Large vocal fold polyp

January 1, 2011     Venu Divi, MD, Robert T. Sataloff, MD, DMA, and Jacqueline Oxenberg, DO

Sphenochoanal polyp: Current diagnosis and management

June 30, 2010     Mohannad Ahmad Al-Qudah, MD, FICS, FAAOHNS


Choanal polyps arise from inflamed, edematous mucosa in the paranasal sinuses. They extend into the choana and cause nasal obstruction and mouth breathing. In most cases, these polyps arise in the maxillary sinus, but rare cases of origin in the sphenoid sinus and other nasal structures have been reported. The presence of a choanal polyp in an atypical location can lead to diagnostic confusion and exploration of the wrong sinus at surgery. The author reports the case of a 15-year-old girl who was diagnosed with a sphenochoanal polyp. The patient was successfully treated via an endoscopic surgical approach.

Influence of the macroscopic features of vocal fold polyps on the quality of voice: A retrospective review of 101 cases

March 1, 2010     Gursel Dursun, MD, Selmin Karatayli-Ozgursoy, MD, Ozan Bagis Ozgursoy, MD, Zahide Ciler Tezcaner, MD, Isil Coruh, Audiometrist, and Mehmet Akif Kilic, MD


We conducted a study to examine six macroscopic features of vocal fold polyps and to investigate their influence on quality of voice. We retrospectively reviewed the records of 101 consecutive patients with vocal fold polyps who had undergone microlaryngeal surgery for polyp removal after conservative measures had failed. All patients had undergone videolaryngostroboscopy and perceptual and acoustic voice analyses. The six macroscopic features of these vocal fold polyps were morphologic type, location, position, shape, size, and the presence or absence of a reactive lesion on the contralateral vocal fold. Among our statistically significant findings were that gelatinous polyps tended to be broad-based; polyps located on the superior surface tended to be hemorrhagic; small polyps were mostly located on the middle one-third of the vocal fold, and most of them were broad-based; and all of the polyps that were accompanied by reactive lesions on the contralateral vocal fold were located on the free edge. Moreover, jitter was found to be low in small polyps. Finally, noise-to-harmonics ratios were significantly higher in patients with anterior polyps and in those with pedunculated polyps. We conclude that each of the six macroscopic features of vocal fold polyps affected vocal function to a certain degree. We believe that our study provides additional information to otolaryngologists and speech language pathologists who deal with vocal fold polyps.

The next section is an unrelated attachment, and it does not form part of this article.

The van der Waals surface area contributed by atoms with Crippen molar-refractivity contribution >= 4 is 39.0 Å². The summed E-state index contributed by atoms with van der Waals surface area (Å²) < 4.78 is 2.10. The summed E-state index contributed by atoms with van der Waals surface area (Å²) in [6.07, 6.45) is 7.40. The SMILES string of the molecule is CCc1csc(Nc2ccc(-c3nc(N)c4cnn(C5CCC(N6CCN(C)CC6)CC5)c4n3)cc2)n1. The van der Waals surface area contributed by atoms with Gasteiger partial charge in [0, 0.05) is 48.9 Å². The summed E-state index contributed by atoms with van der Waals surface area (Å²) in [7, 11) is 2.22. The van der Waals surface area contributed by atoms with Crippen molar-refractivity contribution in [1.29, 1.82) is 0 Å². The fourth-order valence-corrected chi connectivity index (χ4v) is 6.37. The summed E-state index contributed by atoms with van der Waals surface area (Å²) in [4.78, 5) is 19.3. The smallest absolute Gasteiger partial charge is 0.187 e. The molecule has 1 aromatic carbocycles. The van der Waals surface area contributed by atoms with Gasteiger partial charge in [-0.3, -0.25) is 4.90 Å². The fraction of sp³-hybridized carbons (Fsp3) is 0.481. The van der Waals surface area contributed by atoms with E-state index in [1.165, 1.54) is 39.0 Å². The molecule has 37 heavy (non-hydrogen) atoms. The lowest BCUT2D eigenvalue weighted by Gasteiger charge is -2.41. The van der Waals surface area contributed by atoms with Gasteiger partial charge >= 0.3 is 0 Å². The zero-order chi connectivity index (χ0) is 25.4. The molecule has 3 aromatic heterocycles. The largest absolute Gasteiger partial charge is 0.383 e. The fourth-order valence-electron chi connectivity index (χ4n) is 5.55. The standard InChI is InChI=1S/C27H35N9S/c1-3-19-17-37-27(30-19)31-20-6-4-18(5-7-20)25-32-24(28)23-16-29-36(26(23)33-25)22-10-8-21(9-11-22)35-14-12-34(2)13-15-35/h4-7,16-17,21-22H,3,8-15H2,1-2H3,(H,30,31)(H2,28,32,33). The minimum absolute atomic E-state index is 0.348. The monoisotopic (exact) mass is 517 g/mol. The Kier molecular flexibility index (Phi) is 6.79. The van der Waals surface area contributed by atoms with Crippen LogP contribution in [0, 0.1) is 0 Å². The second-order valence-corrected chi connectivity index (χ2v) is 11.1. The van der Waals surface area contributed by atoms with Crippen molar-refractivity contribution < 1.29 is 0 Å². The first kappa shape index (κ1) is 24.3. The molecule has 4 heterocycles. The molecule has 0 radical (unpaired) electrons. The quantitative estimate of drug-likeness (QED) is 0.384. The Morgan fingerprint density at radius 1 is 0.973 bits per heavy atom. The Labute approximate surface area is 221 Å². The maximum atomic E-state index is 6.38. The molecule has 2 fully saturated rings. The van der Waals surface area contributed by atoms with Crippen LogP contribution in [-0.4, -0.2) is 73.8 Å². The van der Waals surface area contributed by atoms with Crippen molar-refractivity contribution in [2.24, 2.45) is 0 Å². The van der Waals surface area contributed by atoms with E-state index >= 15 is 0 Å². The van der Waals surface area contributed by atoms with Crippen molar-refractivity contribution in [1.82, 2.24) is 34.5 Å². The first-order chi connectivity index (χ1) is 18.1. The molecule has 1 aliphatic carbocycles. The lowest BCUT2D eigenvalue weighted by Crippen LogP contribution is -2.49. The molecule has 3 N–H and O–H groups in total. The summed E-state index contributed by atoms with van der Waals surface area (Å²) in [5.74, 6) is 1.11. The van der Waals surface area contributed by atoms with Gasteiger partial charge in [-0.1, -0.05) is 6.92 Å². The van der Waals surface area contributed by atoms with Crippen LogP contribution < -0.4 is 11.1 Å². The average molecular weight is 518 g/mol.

A giant vocal fold polyp causing dyspnea

December 1, 2009     Takeshi Kusunoki, MD, Ryohei Fujiwara, MD, Kiyotaka Murata, MD, and Katsuhisa Ikeda, MD

Frontochoanal polyp: Case report

April 30, 2009     Alper Nabi Erkan, MD, Özcan Çakmak, MD, and Nebil Bal, MD


Choanal polyps are solitary benign growths that can cause unilateral nasal obstruction. A frontochoanal polyp originates from the frontal sinus and extends to the nasopharynx. These lesions are rare and are usually diagnosed by endoscopic examination and computed tomography. A 20-year-old man presented with unilateral nasal obstruction and headache. Findings on endoscopy and computed tomography suggested frontochoanal polyp, and endoscopic treatment was successful. We discuss the case and review the pertinent literature.

The floppy vocal polyp